But here’s the problem I have with that… You come out, and make that announcement, and you basically tell the world that you are going to take steps to weaken the real. That’s all fine and dandy until some high falootin’ traders or hedge fund managers come along and decide to stop the government from achieving their goal… The markets always have deeper pockets than a central bank… So… All I’m saying is they had better be careful… You can’t always get what you want.

The Canadian dollar/loonie (CAD) bounced off parity again overnight, after reaching a high of 1.0041 yesterday. This afternoon, we get the Bank of Canada Governor, Carney, speaking to the House Standing Committee on finance this afternoon… I wonder if Carney is in the mood to give us a hint about their next rate meeting?

Tonight we get the first quarter CPI data in Australia that I talked about yesterday as being so important to rate hike developments.

Today, here in the US the Fed begins one of their two-day FOMC meetings, which means get the board games out to pass the time!

This morning, we’ll see the latest S&P CaseShiller Home Price Index and consumer confidence… I’m sure we’ll see a bounce in consumer confidence…

Then there was this… Poor Goldman Sachs… They just can’t catch a break these days, getting blamed for this, that and the other things… But now, the new accusation is pretty damaging to their image… In a story getting shared all over the country – but appearing in the LA Times first, I believe – investigators are saying that Goldman contributed to the mortgage market’s downfall… Senate investigators say that Goldman relied on its reputation to sell risky mortgage-backed securities, then bet against them and posted billions in profits when their value fell…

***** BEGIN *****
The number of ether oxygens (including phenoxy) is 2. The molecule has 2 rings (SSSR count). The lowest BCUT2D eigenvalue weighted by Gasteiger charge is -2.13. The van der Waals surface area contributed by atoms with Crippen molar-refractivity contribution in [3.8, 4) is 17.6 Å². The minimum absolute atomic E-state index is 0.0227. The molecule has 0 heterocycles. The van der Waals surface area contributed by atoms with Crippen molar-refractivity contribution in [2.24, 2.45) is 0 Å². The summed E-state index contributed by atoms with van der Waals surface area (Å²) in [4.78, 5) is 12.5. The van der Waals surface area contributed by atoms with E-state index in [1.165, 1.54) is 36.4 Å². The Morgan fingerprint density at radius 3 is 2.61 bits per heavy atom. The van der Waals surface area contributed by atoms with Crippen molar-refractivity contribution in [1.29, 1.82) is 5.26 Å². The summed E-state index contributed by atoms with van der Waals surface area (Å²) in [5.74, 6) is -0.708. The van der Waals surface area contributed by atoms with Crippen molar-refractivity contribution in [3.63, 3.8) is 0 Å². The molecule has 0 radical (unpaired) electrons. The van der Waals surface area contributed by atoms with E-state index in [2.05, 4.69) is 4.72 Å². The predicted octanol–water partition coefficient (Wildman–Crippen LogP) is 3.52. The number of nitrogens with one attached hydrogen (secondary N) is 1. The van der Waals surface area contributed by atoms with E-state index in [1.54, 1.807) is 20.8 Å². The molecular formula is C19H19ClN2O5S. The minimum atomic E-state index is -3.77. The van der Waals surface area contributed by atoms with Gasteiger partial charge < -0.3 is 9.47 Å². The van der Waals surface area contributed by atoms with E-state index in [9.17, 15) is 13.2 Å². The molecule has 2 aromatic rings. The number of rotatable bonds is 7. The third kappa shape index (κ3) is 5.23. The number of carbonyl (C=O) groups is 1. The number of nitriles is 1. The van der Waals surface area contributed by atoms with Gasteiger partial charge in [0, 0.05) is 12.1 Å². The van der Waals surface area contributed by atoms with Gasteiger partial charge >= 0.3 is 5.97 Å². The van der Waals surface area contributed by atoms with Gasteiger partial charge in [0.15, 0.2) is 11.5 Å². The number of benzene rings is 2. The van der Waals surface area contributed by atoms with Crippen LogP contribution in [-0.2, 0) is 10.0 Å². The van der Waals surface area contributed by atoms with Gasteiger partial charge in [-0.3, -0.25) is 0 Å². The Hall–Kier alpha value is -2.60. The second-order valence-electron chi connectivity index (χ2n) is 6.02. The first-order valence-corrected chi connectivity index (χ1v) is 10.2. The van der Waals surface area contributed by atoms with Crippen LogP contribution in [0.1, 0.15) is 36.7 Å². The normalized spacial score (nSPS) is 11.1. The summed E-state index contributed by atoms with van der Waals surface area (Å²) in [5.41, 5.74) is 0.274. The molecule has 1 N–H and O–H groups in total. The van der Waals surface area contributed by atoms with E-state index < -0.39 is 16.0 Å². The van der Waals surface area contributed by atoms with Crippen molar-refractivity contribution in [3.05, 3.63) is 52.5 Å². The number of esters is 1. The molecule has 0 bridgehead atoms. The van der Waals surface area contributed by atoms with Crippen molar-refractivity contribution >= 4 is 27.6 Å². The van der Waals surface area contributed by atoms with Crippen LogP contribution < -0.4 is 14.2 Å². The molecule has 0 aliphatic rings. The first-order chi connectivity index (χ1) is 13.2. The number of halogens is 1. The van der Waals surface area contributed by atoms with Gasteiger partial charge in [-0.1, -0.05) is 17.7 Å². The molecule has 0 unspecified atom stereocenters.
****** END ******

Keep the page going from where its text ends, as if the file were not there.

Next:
To recap… The currencies enjoyed a day in the sun yesterday, but were sent to the dog house in the overnight markets, as the German warnings about releasing funds to Greece, became louder and louder. Risk is off today, and the flight to safe haven currencies of the US and Japan are on… On a sidebar, I always stop for a minute and laugh to myself, whenever I mention the dollar and yen as “safe haven” currencies… The two largest debtor nations.

About Chuck Butler 105 Articles

Affiliation: EverBank

Chuck Butler is President of EverBank® World Markets and the author of the popular Daily Pfennig newsletter.

With a career in investment services and currencies extending over 35 years, Mr. Butler oversees all aspects of customer service and the trading desk for EverBank World Markets. A respected analyst of the currency market, Mr. Butler has frequently made appearances or been quoted by the national media. These include the Wall Street Journal, US News, World Report, MarketWatch, USAToday, CNNfn, Bloomberg TV, CNBC, and the Chicago Tribune.

Mr. Butler was previously the Chief International Bond Trader and Director of Risk Management for Mark Twain Bank, and has held significant positions in the investment industry since 1973.

Visit: EverBank

Be the first to comment

Leave a Reply

Your email address will not be published.